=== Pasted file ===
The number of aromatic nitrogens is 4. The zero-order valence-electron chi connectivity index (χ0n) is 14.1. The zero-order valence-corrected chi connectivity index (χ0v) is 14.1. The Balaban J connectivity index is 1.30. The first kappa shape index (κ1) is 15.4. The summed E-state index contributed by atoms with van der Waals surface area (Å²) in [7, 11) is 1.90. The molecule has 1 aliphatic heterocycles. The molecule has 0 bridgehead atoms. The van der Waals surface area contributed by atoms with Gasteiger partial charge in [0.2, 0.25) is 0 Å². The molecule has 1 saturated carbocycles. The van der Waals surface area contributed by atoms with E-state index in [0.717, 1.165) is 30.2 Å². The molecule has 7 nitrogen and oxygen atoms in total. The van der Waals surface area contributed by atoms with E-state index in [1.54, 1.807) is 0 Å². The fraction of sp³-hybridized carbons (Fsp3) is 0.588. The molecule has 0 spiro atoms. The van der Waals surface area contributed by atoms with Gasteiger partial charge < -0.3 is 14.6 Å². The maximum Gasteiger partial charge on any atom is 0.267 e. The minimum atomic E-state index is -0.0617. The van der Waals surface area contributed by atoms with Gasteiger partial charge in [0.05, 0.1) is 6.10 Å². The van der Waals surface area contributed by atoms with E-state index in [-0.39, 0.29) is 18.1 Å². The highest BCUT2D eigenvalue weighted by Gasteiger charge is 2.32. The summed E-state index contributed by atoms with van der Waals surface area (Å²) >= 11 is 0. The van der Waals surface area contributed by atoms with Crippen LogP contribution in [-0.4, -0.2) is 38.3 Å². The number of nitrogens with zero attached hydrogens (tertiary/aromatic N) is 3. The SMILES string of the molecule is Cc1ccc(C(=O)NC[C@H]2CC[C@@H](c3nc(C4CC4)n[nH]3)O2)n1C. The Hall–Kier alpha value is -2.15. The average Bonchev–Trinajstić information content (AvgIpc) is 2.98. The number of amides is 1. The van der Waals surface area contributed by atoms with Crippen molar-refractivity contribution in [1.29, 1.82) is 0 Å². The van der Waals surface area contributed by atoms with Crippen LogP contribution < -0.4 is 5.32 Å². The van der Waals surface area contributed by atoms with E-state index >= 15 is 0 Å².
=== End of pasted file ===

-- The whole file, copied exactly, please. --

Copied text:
The number of aromatic nitrogens is 4. The zero-order valence-electron chi connectivity index (χ0n) is 14.1. The zero-order valence-corrected chi connectivity index (χ0v) is 14.1. The Balaban J connectivity index is 1.30. The first kappa shape index (κ1) is 15.4. The summed E-state index contributed by atoms with van der Waals surface area (Å²) in [7, 11) is 1.90. The molecule has 1 aliphatic heterocycles. The molecule has 0 bridgehead atoms. The van der Waals surface area contributed by atoms with Gasteiger partial charge in [0.2, 0.25) is 0 Å². The molecule has 1 saturated carbocycles. The van der Waals surface area contributed by atoms with E-state index in [0.717, 1.165) is 30.2 Å². The molecule has 7 nitrogen and oxygen atoms in total. The van der Waals surface area contributed by atoms with E-state index in [1.54, 1.807) is 0 Å². The fraction of sp³-hybridized carbons (Fsp3) is 0.588. The molecule has 0 spiro atoms. The van der Waals surface area contributed by atoms with Gasteiger partial charge < -0.3 is 14.6 Å². The maximum Gasteiger partial charge on any atom is 0.267 e. The minimum atomic E-state index is -0.0617. The van der Waals surface area contributed by atoms with Gasteiger partial charge in [0.05, 0.1) is 6.10 Å². The van der Waals surface area contributed by atoms with E-state index in [-0.39, 0.29) is 18.1 Å². The highest BCUT2D eigenvalue weighted by Gasteiger charge is 2.32. The summed E-state index contributed by atoms with van der Waals surface area (Å²) >= 11 is 0. The van der Waals surface area contributed by atoms with Crippen LogP contribution in [-0.4, -0.2) is 38.3 Å². The number of nitrogens with zero attached hydrogens (tertiary/aromatic N) is 3. The SMILES string of the molecule is Cc1ccc(C(=O)NC[C@H]2CC[C@@H](c3nc(C4CC4)n[nH]3)O2)n1C. The Hall–Kier alpha value is -2.15. The average Bonchev–Trinajstić information content (AvgIpc) is 2.98. The number of amides is 1. The van der Waals surface area contributed by atoms with Crippen molar-refractivity contribution in [1.29, 1.82) is 0 Å². The van der Waals surface area contributed by atoms with Crippen LogP contribution < -0.4 is 5.32 Å². The van der Waals surface area contributed by atoms with E-state index >= 15 is 0 Å².